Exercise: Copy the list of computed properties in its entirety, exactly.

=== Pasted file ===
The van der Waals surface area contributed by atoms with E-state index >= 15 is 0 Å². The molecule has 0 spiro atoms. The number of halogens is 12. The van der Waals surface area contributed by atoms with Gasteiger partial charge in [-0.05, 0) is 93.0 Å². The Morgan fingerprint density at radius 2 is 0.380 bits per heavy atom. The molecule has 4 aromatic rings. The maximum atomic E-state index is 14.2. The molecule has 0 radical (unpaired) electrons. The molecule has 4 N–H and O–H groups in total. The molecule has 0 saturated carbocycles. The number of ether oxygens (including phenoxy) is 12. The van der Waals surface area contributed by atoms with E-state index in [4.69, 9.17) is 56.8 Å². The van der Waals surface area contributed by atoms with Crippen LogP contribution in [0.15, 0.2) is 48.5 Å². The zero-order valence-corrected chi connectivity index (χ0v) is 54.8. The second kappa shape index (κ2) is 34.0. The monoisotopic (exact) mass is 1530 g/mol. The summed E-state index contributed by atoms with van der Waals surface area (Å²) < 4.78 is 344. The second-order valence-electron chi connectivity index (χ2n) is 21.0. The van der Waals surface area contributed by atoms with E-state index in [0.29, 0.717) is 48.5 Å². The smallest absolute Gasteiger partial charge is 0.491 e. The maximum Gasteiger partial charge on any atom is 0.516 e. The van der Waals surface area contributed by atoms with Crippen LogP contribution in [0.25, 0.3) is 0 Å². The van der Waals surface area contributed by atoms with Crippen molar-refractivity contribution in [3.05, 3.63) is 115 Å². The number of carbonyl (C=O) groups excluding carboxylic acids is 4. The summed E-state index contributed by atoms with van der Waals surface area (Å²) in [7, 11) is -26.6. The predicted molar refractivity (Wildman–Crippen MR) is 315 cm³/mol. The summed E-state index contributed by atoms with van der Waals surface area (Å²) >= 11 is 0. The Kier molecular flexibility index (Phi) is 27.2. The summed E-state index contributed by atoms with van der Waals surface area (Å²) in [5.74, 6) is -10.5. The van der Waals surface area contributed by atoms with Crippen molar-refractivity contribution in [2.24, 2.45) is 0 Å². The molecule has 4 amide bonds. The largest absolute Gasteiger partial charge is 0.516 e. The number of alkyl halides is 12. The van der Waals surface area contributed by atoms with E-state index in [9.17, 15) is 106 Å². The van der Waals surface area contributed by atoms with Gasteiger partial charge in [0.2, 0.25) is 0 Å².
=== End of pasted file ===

The van der Waals surface area contributed by atoms with E-state index >= 15 is 0 Å². The molecule has 0 spiro atoms. The number of halogens is 12. The van der Waals surface area contributed by atoms with Gasteiger partial charge in [-0.05, 0) is 93.0 Å². The Morgan fingerprint density at radius 2 is 0.380 bits per heavy atom. The molecule has 4 aromatic rings. The maximum atomic E-state index is 14.2. The molecule has 0 radical (unpaired) electrons. The molecule has 4 N–H and O–H groups in total. The molecule has 0 saturated carbocycles. The number of ether oxygens (including phenoxy) is 12. The van der Waals surface area contributed by atoms with E-state index in [4.69, 9.17) is 56.8 Å². The van der Waals surface area contributed by atoms with Crippen LogP contribution in [0.15, 0.2) is 48.5 Å². The zero-order valence-corrected chi connectivity index (χ0v) is 54.8. The second kappa shape index (κ2) is 34.0. The monoisotopic (exact) mass is 1530 g/mol. The summed E-state index contributed by atoms with van der Waals surface area (Å²) < 4.78 is 344. The second-order valence-electron chi connectivity index (χ2n) is 21.0. The van der Waals surface area contributed by atoms with E-state index in [0.29, 0.717) is 48.5 Å². The smallest absolute Gasteiger partial charge is 0.491 e. The maximum Gasteiger partial charge on any atom is 0.516 e. The van der Waals surface area contributed by atoms with Crippen LogP contribution in [0.25, 0.3) is 0 Å². The van der Waals surface area contributed by atoms with Crippen molar-refractivity contribution in [3.05, 3.63) is 115 Å². The number of carbonyl (C=O) groups excluding carboxylic acids is 4. The summed E-state index contributed by atoms with van der Waals surface area (Å²) in [7, 11) is -26.6. The predicted molar refractivity (Wildman–Crippen MR) is 315 cm³/mol. The summed E-state index contributed by atoms with van der Waals surface area (Å²) >= 11 is 0. The Kier molecular flexibility index (Phi) is 27.2. The summed E-state index contributed by atoms with van der Waals surface area (Å²) in [5.74, 6) is -10.5. The van der Waals surface area contributed by atoms with Crippen molar-refractivity contribution in [2.24, 2.45) is 0 Å². The molecule has 4 amide bonds. The largest absolute Gasteiger partial charge is 0.516 e. The number of alkyl halides is 12. The van der Waals surface area contributed by atoms with E-state index in [9.17, 15) is 106 Å². The van der Waals surface area contributed by atoms with Gasteiger partial charge in [0.2, 0.25) is 0 Å².